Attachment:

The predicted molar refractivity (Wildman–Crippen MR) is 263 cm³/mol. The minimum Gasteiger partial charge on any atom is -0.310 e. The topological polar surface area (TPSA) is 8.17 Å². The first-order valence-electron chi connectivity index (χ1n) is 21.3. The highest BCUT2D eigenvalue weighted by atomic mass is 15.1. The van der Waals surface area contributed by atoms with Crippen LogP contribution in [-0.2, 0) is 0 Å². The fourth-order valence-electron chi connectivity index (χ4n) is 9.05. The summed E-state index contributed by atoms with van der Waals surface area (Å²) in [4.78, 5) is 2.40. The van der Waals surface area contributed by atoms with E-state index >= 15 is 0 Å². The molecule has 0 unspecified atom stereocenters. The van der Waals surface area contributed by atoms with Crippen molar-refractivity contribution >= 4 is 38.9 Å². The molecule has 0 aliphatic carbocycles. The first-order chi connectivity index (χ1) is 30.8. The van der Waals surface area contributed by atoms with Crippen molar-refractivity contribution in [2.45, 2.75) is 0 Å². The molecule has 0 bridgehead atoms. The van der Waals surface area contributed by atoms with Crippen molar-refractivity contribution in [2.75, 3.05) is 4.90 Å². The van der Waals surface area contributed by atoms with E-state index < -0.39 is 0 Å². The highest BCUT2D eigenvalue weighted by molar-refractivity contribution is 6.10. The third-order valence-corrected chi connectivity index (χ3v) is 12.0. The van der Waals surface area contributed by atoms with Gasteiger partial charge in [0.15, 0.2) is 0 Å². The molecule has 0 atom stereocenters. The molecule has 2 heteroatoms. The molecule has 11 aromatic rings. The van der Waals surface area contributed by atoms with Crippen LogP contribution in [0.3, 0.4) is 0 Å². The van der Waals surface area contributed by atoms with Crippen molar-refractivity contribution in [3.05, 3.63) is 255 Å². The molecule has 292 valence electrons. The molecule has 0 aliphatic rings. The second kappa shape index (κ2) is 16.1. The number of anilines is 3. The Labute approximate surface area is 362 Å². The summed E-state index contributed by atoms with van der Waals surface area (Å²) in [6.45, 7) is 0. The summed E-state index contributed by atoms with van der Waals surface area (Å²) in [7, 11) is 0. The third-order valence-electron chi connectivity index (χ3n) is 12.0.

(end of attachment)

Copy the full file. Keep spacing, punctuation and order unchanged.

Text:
The predicted molar refractivity (Wildman–Crippen MR) is 263 cm³/mol. The minimum Gasteiger partial charge on any atom is -0.310 e. The topological polar surface area (TPSA) is 8.17 Å². The first-order valence-electron chi connectivity index (χ1n) is 21.3. The highest BCUT2D eigenvalue weighted by atomic mass is 15.1. The van der Waals surface area contributed by atoms with Crippen LogP contribution in [-0.2, 0) is 0 Å². The fourth-order valence-electron chi connectivity index (χ4n) is 9.05. The summed E-state index contributed by atoms with van der Waals surface area (Å²) in [4.78, 5) is 2.40. The van der Waals surface area contributed by atoms with E-state index >= 15 is 0 Å². The molecule has 0 unspecified atom stereocenters. The van der Waals surface area contributed by atoms with Crippen molar-refractivity contribution >= 4 is 38.9 Å². The molecule has 0 aliphatic carbocycles. The first-order chi connectivity index (χ1) is 30.8. The van der Waals surface area contributed by atoms with Crippen molar-refractivity contribution in [2.45, 2.75) is 0 Å². The molecule has 0 bridgehead atoms. The van der Waals surface area contributed by atoms with Crippen molar-refractivity contribution in [2.75, 3.05) is 4.90 Å². The van der Waals surface area contributed by atoms with E-state index < -0.39 is 0 Å². The highest BCUT2D eigenvalue weighted by molar-refractivity contribution is 6.10. The third-order valence-corrected chi connectivity index (χ3v) is 12.0. The van der Waals surface area contributed by atoms with Gasteiger partial charge in [0.15, 0.2) is 0 Å². The molecule has 0 atom stereocenters. The molecule has 2 heteroatoms. The molecule has 11 aromatic rings. The van der Waals surface area contributed by atoms with Crippen LogP contribution in [0.3, 0.4) is 0 Å². The van der Waals surface area contributed by atoms with Crippen molar-refractivity contribution in [3.05, 3.63) is 255 Å². The molecule has 292 valence electrons. The molecule has 0 aliphatic rings. The second kappa shape index (κ2) is 16.1. The number of anilines is 3. The Labute approximate surface area is 362 Å². The summed E-state index contributed by atoms with van der Waals surface area (Å²) in [6.45, 7) is 0. The summed E-state index contributed by atoms with van der Waals surface area (Å²) in [7, 11) is 0. The third-order valence-electron chi connectivity index (χ3n) is 12.0.